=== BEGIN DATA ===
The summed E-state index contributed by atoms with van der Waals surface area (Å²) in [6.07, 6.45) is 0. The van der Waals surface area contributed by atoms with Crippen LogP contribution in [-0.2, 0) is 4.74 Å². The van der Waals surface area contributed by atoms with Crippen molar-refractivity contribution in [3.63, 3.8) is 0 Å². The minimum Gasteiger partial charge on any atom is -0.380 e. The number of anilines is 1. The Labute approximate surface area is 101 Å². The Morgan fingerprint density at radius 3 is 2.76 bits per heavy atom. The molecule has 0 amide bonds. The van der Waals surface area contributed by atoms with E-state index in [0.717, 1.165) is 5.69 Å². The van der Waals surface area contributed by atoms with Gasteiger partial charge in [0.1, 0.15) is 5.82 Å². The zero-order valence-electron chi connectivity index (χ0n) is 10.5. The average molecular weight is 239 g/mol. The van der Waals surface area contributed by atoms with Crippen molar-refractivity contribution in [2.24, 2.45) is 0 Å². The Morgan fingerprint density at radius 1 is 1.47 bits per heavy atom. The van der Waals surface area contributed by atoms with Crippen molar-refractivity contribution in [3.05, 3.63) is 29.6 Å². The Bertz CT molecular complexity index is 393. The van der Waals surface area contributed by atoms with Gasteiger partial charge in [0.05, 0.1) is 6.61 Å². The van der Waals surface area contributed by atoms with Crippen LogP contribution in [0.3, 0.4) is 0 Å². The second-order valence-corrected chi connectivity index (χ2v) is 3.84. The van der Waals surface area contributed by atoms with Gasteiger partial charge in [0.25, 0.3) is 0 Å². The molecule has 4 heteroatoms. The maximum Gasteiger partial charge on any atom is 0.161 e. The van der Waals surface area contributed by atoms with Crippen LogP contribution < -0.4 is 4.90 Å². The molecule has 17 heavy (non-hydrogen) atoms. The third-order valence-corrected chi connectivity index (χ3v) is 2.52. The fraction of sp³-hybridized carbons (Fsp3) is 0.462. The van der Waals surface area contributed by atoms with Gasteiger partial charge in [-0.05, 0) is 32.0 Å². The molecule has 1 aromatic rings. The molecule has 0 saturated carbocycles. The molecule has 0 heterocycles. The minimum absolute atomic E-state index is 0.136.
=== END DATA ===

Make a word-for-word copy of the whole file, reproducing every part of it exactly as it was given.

The summed E-state index contributed by atoms with van der Waals surface area (Å²) in [6.07, 6.45) is 0. The van der Waals surface area contributed by atoms with Crippen LogP contribution in [-0.2, 0) is 4.74 Å². The van der Waals surface area contributed by atoms with Crippen molar-refractivity contribution in [3.63, 3.8) is 0 Å². The minimum Gasteiger partial charge on any atom is -0.380 e. The number of anilines is 1. The Labute approximate surface area is 101 Å². The Morgan fingerprint density at radius 3 is 2.76 bits per heavy atom. The molecule has 0 amide bonds. The van der Waals surface area contributed by atoms with E-state index in [0.717, 1.165) is 5.69 Å². The van der Waals surface area contributed by atoms with Gasteiger partial charge in [0.1, 0.15) is 5.82 Å². The zero-order valence-electron chi connectivity index (χ0n) is 10.5. The average molecular weight is 239 g/mol. The van der Waals surface area contributed by atoms with Crippen molar-refractivity contribution in [2.24, 2.45) is 0 Å². The Morgan fingerprint density at radius 1 is 1.47 bits per heavy atom. The van der Waals surface area contributed by atoms with Crippen molar-refractivity contribution in [3.05, 3.63) is 29.6 Å². The Bertz CT molecular complexity index is 393. The van der Waals surface area contributed by atoms with Gasteiger partial charge in [0.05, 0.1) is 6.61 Å². The van der Waals surface area contributed by atoms with Crippen LogP contribution in [0.3, 0.4) is 0 Å². The second-order valence-corrected chi connectivity index (χ2v) is 3.84. The van der Waals surface area contributed by atoms with Gasteiger partial charge in [0.25, 0.3) is 0 Å². The molecule has 4 heteroatoms. The maximum Gasteiger partial charge on any atom is 0.161 e. The van der Waals surface area contributed by atoms with Crippen LogP contribution < -0.4 is 4.90 Å². The molecule has 17 heavy (non-hydrogen) atoms. The third-order valence-corrected chi connectivity index (χ3v) is 2.52. The fraction of sp³-hybridized carbons (Fsp3) is 0.462. The van der Waals surface area contributed by atoms with Gasteiger partial charge in [-0.05, 0) is 32.0 Å². The molecule has 1 aromatic rings. The molecule has 0 saturated carbocycles. The molecule has 0 heterocycles. The minimum absolute atomic E-state index is 0.136.